Holly J. Bowen

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OBJECTIVES We investigated how the anticipation of remote monetary reward modulates intentional episodic memory formation in younger and older adults. On the basis of prior findings of preserved reward-cognition interactions in aging, we predicted that reward anticipation would be associated with enhanced memory in both younger and older adults. On the(More)
This study examined whether motivational incentives modulate age-related perceptual deficits. Younger and older adults performed a perceptual discrimination task in which bicolored stimuli had to be classified according to their dominating color. The valent color was associated with either a positive or negative payoff, whereas the neutral color was not(More)
Reward anticipation is associated with activity in the dopaminergic midbrain as well as the ventral striatum, amygdala, and medial prefrontal cortex. Dopaminergic neuromodulation declines with age, suggesting that incentive processing should also undergo age-related change. However, the literature is mixed, perhaps reflecting variation in the degree to(More)
Six tests recommended for use in the diagnosis of cystic fibrosis (CF) have been compared in the same subjects. The tests were carried out on 165 normal persons, 64 known cases of CF, their 67 parents and 18 sibs. The tests measured sodium in fingernails by activation, sodium in saliva and chloride in saliva and in thermal and pilocarpine-induced sweat by(More)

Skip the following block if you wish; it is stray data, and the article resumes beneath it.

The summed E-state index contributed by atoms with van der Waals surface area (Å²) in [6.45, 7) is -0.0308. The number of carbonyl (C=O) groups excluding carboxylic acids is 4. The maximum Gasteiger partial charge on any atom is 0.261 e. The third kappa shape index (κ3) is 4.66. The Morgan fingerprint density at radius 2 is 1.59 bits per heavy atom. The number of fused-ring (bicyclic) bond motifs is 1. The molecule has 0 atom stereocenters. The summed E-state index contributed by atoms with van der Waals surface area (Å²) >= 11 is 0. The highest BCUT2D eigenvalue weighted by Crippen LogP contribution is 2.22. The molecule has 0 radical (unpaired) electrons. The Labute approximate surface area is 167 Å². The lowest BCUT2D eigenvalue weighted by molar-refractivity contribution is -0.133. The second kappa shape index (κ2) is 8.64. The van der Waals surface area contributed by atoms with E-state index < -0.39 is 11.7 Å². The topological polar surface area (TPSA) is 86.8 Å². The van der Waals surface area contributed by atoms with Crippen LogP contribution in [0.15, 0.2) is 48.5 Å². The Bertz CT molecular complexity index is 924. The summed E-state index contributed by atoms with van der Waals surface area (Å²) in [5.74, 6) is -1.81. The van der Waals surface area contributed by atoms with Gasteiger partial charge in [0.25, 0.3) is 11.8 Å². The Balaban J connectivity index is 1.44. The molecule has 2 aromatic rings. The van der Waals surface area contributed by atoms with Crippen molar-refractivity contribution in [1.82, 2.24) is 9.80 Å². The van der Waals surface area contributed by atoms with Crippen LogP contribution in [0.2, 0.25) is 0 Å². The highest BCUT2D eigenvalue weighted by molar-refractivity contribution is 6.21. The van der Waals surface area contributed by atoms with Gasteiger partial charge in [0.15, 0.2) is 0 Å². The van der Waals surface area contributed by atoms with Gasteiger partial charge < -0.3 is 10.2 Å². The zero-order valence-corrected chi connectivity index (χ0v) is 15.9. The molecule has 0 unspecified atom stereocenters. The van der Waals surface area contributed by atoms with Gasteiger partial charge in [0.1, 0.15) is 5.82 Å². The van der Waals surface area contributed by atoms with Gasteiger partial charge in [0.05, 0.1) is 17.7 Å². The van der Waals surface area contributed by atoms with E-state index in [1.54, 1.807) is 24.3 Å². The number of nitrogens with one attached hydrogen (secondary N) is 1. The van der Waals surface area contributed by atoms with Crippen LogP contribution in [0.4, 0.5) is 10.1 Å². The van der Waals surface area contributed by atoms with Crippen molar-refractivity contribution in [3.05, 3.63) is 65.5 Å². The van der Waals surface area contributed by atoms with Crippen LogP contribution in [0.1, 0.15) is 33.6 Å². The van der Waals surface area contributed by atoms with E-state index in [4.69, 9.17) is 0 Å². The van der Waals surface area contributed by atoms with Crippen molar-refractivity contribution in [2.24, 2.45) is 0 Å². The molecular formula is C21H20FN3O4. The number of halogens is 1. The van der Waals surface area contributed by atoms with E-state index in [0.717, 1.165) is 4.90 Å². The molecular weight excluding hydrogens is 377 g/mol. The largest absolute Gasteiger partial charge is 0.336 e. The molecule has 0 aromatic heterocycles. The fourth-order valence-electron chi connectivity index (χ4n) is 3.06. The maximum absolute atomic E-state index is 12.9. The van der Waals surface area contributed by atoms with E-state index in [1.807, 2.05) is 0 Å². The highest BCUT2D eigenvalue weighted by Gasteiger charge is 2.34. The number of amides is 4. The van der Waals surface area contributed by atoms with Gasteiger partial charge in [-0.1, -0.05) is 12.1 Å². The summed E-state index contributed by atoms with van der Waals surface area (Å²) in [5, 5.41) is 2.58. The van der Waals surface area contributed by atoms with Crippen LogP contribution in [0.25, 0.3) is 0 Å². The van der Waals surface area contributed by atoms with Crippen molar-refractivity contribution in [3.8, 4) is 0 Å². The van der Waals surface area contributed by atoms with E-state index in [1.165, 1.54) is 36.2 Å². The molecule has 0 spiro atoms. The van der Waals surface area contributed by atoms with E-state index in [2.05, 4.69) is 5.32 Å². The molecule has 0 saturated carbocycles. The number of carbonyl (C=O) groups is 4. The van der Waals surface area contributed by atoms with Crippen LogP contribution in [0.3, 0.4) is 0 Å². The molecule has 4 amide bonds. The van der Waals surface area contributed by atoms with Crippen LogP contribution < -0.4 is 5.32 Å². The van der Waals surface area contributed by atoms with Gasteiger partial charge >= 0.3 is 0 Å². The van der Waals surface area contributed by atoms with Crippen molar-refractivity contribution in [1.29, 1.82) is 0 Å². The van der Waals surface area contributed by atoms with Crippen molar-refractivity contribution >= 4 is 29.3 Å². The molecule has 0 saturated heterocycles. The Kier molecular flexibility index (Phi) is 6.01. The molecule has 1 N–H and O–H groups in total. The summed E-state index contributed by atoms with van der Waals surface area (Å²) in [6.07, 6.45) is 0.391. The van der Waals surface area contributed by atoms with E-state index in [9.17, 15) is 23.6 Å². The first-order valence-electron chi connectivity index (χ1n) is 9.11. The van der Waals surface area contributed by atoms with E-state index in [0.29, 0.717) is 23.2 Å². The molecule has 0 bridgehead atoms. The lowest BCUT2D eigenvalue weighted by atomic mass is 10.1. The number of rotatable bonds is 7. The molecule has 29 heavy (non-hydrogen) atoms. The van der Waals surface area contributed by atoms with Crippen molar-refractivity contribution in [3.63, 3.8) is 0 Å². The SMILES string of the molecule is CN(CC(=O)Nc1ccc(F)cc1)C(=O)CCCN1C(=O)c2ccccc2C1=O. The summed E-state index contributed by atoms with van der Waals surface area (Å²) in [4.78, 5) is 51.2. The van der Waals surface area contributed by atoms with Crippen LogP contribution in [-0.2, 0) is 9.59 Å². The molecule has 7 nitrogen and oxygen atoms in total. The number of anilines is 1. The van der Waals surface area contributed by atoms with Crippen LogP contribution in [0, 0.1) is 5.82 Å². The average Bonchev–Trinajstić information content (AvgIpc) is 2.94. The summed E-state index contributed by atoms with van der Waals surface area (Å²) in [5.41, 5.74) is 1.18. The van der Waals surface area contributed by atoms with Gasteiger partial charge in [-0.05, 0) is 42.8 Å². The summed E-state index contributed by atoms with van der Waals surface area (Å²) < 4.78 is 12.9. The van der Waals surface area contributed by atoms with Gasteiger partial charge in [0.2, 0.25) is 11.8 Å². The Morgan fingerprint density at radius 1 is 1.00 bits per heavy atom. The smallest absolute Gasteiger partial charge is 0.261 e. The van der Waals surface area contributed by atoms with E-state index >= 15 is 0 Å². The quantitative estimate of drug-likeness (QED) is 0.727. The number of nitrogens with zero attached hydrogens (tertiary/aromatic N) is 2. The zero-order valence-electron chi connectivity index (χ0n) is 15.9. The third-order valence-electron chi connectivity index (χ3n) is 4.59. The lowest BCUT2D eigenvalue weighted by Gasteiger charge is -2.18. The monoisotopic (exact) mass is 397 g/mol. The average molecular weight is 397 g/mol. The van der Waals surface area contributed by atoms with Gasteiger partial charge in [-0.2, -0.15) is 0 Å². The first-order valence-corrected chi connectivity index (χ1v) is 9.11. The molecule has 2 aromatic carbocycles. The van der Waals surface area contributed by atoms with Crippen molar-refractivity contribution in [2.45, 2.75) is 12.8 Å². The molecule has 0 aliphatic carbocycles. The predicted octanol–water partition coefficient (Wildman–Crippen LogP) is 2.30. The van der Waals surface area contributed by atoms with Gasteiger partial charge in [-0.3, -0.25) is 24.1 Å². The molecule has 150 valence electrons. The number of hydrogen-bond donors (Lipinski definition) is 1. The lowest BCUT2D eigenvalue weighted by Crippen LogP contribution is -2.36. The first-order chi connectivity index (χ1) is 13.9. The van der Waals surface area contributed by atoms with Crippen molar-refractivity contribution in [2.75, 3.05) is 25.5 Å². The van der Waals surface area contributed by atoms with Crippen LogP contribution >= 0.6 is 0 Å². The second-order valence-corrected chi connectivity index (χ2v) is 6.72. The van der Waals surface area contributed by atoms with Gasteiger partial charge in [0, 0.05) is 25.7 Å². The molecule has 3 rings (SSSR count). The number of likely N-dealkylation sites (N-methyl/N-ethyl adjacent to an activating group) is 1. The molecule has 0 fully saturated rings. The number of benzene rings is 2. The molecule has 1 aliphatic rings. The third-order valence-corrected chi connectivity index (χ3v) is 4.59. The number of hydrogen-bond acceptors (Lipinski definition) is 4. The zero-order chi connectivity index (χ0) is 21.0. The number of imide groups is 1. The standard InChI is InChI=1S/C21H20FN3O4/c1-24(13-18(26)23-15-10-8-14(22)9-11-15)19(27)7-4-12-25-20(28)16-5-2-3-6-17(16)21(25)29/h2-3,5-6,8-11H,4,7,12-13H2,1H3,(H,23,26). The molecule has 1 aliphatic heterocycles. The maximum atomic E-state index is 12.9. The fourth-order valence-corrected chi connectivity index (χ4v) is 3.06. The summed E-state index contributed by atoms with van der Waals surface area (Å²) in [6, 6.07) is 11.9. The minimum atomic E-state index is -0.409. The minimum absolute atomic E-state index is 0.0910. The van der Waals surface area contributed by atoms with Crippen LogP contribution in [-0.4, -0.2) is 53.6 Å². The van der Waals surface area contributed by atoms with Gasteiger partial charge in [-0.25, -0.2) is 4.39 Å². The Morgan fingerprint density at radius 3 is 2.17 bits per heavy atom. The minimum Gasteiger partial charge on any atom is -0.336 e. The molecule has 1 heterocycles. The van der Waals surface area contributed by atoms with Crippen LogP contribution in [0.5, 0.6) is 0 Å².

A hallmark feature of episodic memory is that of "mental time travel," whereby an individual feels they have returned to a prior moment in time. Cognitive and behavioral neuroscience methods have revealed a neurobiological counterpart: Successful retrieval often is associated with reactivation of a prior brain state. We review the emerging literature on(More)
Several prominent memory theories are predicated on the idea that retrieval relies on reactivation of processes engaged during encoding, a process known as " ecphory " (Tulving, 1983). Functional magnetic resonance imaging (fMRI) work has shown reactivation effects in visual cortex (e.g., Slotnick and Schacter, 2006; Kark and Kensinger, 2015) highlighting(More)
Previous empirical work suggests that emotion can influence accuracy and cognitive biases underlying recognition memory, depending on the experimental conditions. The current study examines the effects of arousal and valence on delayed recognition memory using the diffusion model, which allows the separation of two decision biases thought to underlie(More)
Recapitulation involves the reactivation of cognitive and neural encoding processes at retrieval. In the current study, we investigated the effects of emotional valence on recapitulation processes. Participants encoded neutral words presented on a background face or scene that was negative, positive or neutral. During retrieval, studied and novel neutral(More)
Memory retrieval involves the reactivation of processes that were engaged at encoding. Using a Generalized Linear Model to test for effects of valence, our prior study suggests that memory for information previously encoded in a negative context reengages sensory processing regions at retrieval to a greater extent than positive. Here, we used partial least(More)
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